The course consists of the following elements:
- Lectures: There will be 29 lectures. Attendance and participation is expected at all of them.
- Programming Assignments: Roughly every other week (a total of 6, including lab 0), you will have a programming assignment due. All the undergraduate lab machines (and the VM) will have access to the tools and there will be some discussion of them in section. We will use these assignments to reinforce key concepts and will strive to have them be as practical as possible.
- Written Assignments: Every other week (a total of 4), you will have a written assignment due that will be mostly problems from the text. We may grade some subset of these problems (rather than all) but will not tell you which in advance. Complete solutions will be made available after the due date.
- Reading: We will cover most of the Computer Systems: A Programmer's Perspective text. Readings will be assigned for each lecture.
- Midterm exam: A one-hour, in-class exam at approximately the midpoint of the quarter.
- Final exam: A two-hour exam during finals week. A join final exam will be held for both lecture sections on Wed Dec 16, 12:30-2:20pm. Take note: This is not the normal assigned exam slot for either lecture.
We will try to ensure that the workload is typical for a four-credit course, namely, nine to twelve hours per week outside of the lectures. If we do not succeed, please let us know in whichever way you feel the most comfortable (person-to-person, e-mail, anonymous feedback and explain which parts of the course are causing you to spend too much time non-productively.
We have structured the course so that spending a few hours per day will maximize your efficiency. You will work this way in the real world—you cannot cram a three-month design assignment into the last night—so you may as well work this way now. Plus, you will understand the material better. If you leave the homework for the day before it is due you will not have time to ask questions when (not if) the software misbehaves.
Your assignments must be neat and legible. We will not spend time trying to decipher messy work. We urge you to use the graphical and word processing tools that are readily available to you in all the labs in the department.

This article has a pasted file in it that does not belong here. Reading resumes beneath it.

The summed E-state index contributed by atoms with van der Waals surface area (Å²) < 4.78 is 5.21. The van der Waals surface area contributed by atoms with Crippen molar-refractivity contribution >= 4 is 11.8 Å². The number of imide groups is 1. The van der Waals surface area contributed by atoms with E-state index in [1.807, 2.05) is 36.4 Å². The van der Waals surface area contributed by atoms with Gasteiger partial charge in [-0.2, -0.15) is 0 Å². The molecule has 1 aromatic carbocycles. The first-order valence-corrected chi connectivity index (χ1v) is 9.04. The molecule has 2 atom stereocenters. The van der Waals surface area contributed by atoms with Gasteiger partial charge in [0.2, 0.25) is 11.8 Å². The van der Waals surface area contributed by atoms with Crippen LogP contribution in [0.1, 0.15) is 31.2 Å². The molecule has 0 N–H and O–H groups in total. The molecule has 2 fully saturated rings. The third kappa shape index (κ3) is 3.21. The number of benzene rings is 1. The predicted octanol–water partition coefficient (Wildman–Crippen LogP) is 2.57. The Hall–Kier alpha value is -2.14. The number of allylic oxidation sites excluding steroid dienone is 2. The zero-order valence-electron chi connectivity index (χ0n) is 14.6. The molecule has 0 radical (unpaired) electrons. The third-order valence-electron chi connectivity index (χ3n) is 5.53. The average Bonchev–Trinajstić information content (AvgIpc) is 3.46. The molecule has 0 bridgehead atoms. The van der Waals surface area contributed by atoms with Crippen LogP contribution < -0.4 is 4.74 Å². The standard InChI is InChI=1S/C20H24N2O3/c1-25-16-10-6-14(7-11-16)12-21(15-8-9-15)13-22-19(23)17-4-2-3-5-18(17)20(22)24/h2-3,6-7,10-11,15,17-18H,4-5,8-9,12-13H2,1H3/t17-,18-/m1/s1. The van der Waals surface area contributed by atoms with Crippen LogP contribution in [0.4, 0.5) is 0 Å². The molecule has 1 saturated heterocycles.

We will compute your course grade as follows:
- 20%: written assignments
- 35%: programming assignments
- 45%: exams (15% midterm, 30% final)
Your written and programming assignments are due at the specified
time on the assigned due date. You are allocated a total of 3
late days for the entirety of the quarter to utilize should
the need arise. A late day is defined as the 24 hour period after an
assignment's due date (i.e.,
num_late_days = ceil(hours_late /
24) ). An exception is made for weekends, which count as a
single late day. That is, if an assignment is due at 5pm on Friday, if
you submit it before Sunday at 5pm it will only count as one day late
(submitting by 5pm on Monday would count as TWO days late). After you
have used the late days afforded to you, you will lose 10% of the
maximum possible credit for each day an assignment is overdue. Written
assignments will not be accepted after solutions have been published
(usually within a couple of days of the due date). Programming
assignments will not be accepted after the assignment has been
Written assignment problems will be graded on a random basis. To get full credit for an assignment, you must, of course, submit solutions for each assigned problem. Only a subset of the problems may be graded in detail. You will not know in advance which problems this will be—so make sure to do all of them. You are strongly encouraged to review the assignment solutions to ensure you understood all the problems whether they are graded or not and make sure to do so carefully before questioning a grade with either the instructor or the teaching assistants.